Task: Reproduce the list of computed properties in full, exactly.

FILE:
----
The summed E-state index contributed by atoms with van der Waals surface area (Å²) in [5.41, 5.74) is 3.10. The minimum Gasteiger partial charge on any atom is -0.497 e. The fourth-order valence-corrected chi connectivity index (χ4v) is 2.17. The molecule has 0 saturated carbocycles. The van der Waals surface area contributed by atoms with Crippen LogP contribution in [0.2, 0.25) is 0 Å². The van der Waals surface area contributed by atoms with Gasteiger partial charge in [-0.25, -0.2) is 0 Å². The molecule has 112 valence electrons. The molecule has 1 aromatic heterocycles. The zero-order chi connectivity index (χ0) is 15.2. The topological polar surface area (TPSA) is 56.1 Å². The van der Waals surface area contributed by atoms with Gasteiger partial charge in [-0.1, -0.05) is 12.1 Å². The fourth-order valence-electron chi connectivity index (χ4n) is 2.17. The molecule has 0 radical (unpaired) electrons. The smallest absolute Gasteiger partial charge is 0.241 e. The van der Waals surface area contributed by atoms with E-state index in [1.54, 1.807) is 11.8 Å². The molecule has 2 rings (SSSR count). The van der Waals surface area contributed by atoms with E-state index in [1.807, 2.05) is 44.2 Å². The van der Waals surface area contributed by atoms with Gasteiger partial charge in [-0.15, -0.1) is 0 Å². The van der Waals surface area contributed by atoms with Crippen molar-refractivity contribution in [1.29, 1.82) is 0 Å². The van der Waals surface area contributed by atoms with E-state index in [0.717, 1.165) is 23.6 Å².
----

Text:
The summed E-state index contributed by atoms with van der Waals surface area (Å²) in [5.41, 5.74) is 3.10. The minimum Gasteiger partial charge on any atom is -0.497 e. The fourth-order valence-corrected chi connectivity index (χ4v) is 2.17. The molecule has 0 saturated carbocycles. The van der Waals surface area contributed by atoms with Crippen LogP contribution in [0.2, 0.25) is 0 Å². The van der Waals surface area contributed by atoms with Gasteiger partial charge in [-0.25, -0.2) is 0 Å². The molecule has 112 valence electrons. The molecule has 1 aromatic heterocycles. The zero-order chi connectivity index (χ0) is 15.2. The topological polar surface area (TPSA) is 56.1 Å². The van der Waals surface area contributed by atoms with Gasteiger partial charge in [-0.1, -0.05) is 12.1 Å². The fourth-order valence-electron chi connectivity index (χ4n) is 2.17. The molecule has 0 radical (unpaired) electrons. The smallest absolute Gasteiger partial charge is 0.241 e. The van der Waals surface area contributed by atoms with E-state index in [1.54, 1.807) is 11.8 Å². The molecule has 2 rings (SSSR count). The van der Waals surface area contributed by atoms with E-state index in [1.807, 2.05) is 44.2 Å². The van der Waals surface area contributed by atoms with Gasteiger partial charge in [-0.15, -0.1) is 0 Å². The van der Waals surface area contributed by atoms with Crippen molar-refractivity contribution in [1.29, 1.82) is 0 Å². The van der Waals surface area contributed by atoms with E-state index in [0.717, 1.165) is 23.6 Å².